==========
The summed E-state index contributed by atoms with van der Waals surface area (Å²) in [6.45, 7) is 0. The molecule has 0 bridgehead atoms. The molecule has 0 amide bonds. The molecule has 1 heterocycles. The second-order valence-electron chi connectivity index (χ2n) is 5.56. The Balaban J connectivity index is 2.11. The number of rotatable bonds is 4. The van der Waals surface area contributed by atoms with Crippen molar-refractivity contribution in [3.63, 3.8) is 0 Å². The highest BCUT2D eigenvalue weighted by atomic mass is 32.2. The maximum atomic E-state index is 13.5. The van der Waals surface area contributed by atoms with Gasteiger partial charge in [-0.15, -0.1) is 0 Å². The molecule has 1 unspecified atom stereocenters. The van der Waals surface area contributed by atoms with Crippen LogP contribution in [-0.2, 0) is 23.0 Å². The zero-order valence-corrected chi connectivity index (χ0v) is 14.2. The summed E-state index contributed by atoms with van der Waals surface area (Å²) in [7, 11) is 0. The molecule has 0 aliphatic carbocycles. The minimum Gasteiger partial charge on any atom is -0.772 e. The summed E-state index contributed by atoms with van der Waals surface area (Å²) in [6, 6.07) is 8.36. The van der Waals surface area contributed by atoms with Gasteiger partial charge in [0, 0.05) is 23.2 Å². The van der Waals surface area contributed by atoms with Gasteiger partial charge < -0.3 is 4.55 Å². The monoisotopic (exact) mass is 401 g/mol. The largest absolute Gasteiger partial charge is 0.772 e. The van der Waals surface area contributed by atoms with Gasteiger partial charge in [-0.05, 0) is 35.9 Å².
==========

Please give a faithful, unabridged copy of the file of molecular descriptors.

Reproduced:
The summed E-state index contributed by atoms with van der Waals surface area (Å²) in [6.45, 7) is 0. The molecule has 0 bridgehead atoms. The molecule has 0 amide bonds. The molecule has 1 heterocycles. The second-order valence-electron chi connectivity index (χ2n) is 5.56. The Balaban J connectivity index is 2.11. The number of rotatable bonds is 4. The van der Waals surface area contributed by atoms with Crippen molar-refractivity contribution in [3.63, 3.8) is 0 Å². The highest BCUT2D eigenvalue weighted by atomic mass is 32.2. The maximum atomic E-state index is 13.5. The van der Waals surface area contributed by atoms with Gasteiger partial charge in [-0.15, -0.1) is 0 Å². The molecule has 1 unspecified atom stereocenters. The van der Waals surface area contributed by atoms with Crippen LogP contribution in [-0.2, 0) is 23.0 Å². The zero-order valence-corrected chi connectivity index (χ0v) is 14.2. The summed E-state index contributed by atoms with van der Waals surface area (Å²) in [7, 11) is 0. The molecule has 0 aliphatic carbocycles. The minimum Gasteiger partial charge on any atom is -0.772 e. The summed E-state index contributed by atoms with van der Waals surface area (Å²) in [6, 6.07) is 8.36. The van der Waals surface area contributed by atoms with Gasteiger partial charge in [0, 0.05) is 23.2 Å². The van der Waals surface area contributed by atoms with Gasteiger partial charge < -0.3 is 4.55 Å². The monoisotopic (exact) mass is 401 g/mol. The largest absolute Gasteiger partial charge is 0.772 e. The van der Waals surface area contributed by atoms with Gasteiger partial charge in [-0.05, 0) is 35.9 Å².